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Tech Notes

Tech Notes (5)

Top Load vs Bottom Load Baghouses – Pros and Cons

Dust Collector Maintenance Schedule

Friday, 05 December 2014 14:16

Cartridge Collectors or Baghouses?

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Tips for determining the best dust filtration method for your application.

Which is better—a Baghouse or a Cartridge Dust Collector? There are many strong opinions and compelling arguments, largely driven by the success or failure of installed projects. As one would expect, the answer boils down to good applied application knowledge as both technologies have pros and cons. While every application can have its own list of unique or special challenges, we recommend the following guidelines be considered:

Know your application

Cartridges in an Industrial Dust CollectorKnowledge of your application is paramount to providing an optimal filtration system. If the collected particulate is sticky, tacky or has any agglomeration characteristics which allows it to adhere to itself, a cartridge collector will operate very poorly. When the pulse cleaning mechanism engages a cartridge, the pleated “peaks & valleys” do not expand like a filter bag. Instead, they collapse in on themselves. When this occurs with a very sticky application, the collected particulate will be pressed into the internal valley of the cartridge pleat. If this material does not release and drop out, that portion of the filter area is effectively blinded over which puts more demand on the remaining effective filter area. Under these conditions, the differential pressure of the system will increase, resulting in either higher power consumption of the system fan or fan overload and failure.

Material Entry

Should the unit incorporate an inlet located in the hopper or elevated near the top of the dirty air plenum as a high entry inlet? Surprisingly, the location of dirty inlet on a cartridge collector does have an impact on the effective operation of the unit. Consider the following:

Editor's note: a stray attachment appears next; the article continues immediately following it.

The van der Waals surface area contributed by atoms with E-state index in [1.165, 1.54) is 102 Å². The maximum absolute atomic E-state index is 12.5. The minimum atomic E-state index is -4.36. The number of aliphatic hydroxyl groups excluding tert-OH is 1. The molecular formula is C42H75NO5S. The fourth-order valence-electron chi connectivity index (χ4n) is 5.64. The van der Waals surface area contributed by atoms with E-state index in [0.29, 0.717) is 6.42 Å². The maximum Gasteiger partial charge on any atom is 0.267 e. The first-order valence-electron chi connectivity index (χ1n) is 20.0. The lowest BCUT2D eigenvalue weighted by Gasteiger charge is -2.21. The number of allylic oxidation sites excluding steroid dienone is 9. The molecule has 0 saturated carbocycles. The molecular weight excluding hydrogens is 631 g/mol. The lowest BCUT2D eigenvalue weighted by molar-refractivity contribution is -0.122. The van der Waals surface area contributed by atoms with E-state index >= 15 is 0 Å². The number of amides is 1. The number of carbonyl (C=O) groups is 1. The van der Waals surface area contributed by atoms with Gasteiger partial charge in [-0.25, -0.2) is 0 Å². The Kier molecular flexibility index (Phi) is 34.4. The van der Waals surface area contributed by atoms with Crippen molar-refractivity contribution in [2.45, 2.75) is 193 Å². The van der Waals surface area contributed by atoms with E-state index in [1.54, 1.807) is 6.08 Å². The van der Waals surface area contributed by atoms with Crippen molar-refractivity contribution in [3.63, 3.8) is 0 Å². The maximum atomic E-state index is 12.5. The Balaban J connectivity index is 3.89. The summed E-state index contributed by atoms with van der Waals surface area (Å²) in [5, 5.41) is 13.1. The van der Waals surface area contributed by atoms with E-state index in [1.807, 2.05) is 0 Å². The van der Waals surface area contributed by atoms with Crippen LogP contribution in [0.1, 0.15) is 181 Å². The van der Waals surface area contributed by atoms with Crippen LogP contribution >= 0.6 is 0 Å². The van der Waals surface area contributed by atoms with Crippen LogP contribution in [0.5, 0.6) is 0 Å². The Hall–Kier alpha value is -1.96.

A cartridge collector will incorporate a smaller vessel. This is a trademark advantage of this style of unit; optimal filtration in a smaller and more compact package. However, the internal velocities play a significant role in the effective operation of the filtration process. There are two terms for the measured velocity inside a baghouse: Can velocity is the upward air velocity below the bottom of the filters. Interstitial velocity is the upward air velocity between the filters. If the interstitial velocity is too high, the dust will stay in suspension and not drop into the hopper. If the dust stays in suspension, it will gravitate to the filters and ultimately penetrate and blind them over, causing a high differential upset condition which can only be corrected by changing the filters.

There are several solutions which can offset this upset condition:

  1. Increase the spacing of the filters will lower the interstitial velocity. However, this will increase the vessel size, effectively negating the most important advantage of this design approach.
  2. A better solution is to offer a high entry inlet. If designed properly, the airflow will enter the dirty air plenum and disburse with a downward flow pattern. This greatly reduces the interstitial velocity and protects against re-entrainment of the particulate.

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Tuesday, 04 November 2014 12:42

Buying Used vs New Baghouses

The Advantages and Disadvantages of Buying Used Dust Collectors

With the closing of plants in the recent past and scaling back of manufacturing there is a lot of used pollution control equipment proliferating the industry.  From a first look, buying used equipment looks like a great deal. Saving on capital expenditure along with a quick delivery to resolve an air pollution issue is very enticing. You may discover what appears to be a suitable baghouse for your application, BUT here are some questions that you need to take into consideration before you write the check and take delivery:

Used Jet Aire BaghouseIs the equipment the proper design for your specific application?

  • Can it handle the chemical and physical properties of the dust collected?
  • Is there sufficient air-to-cloth ratio for the application?
  • Is the filter media correct for the application?
  • Is the interstitial velocity correct to allow for good filter cleaning?
  • Does the equipment need to meet NFPA requirements for hazardous or explosive conditions?
  • Do you know for sure if the dust collector will meet your EPA requirements?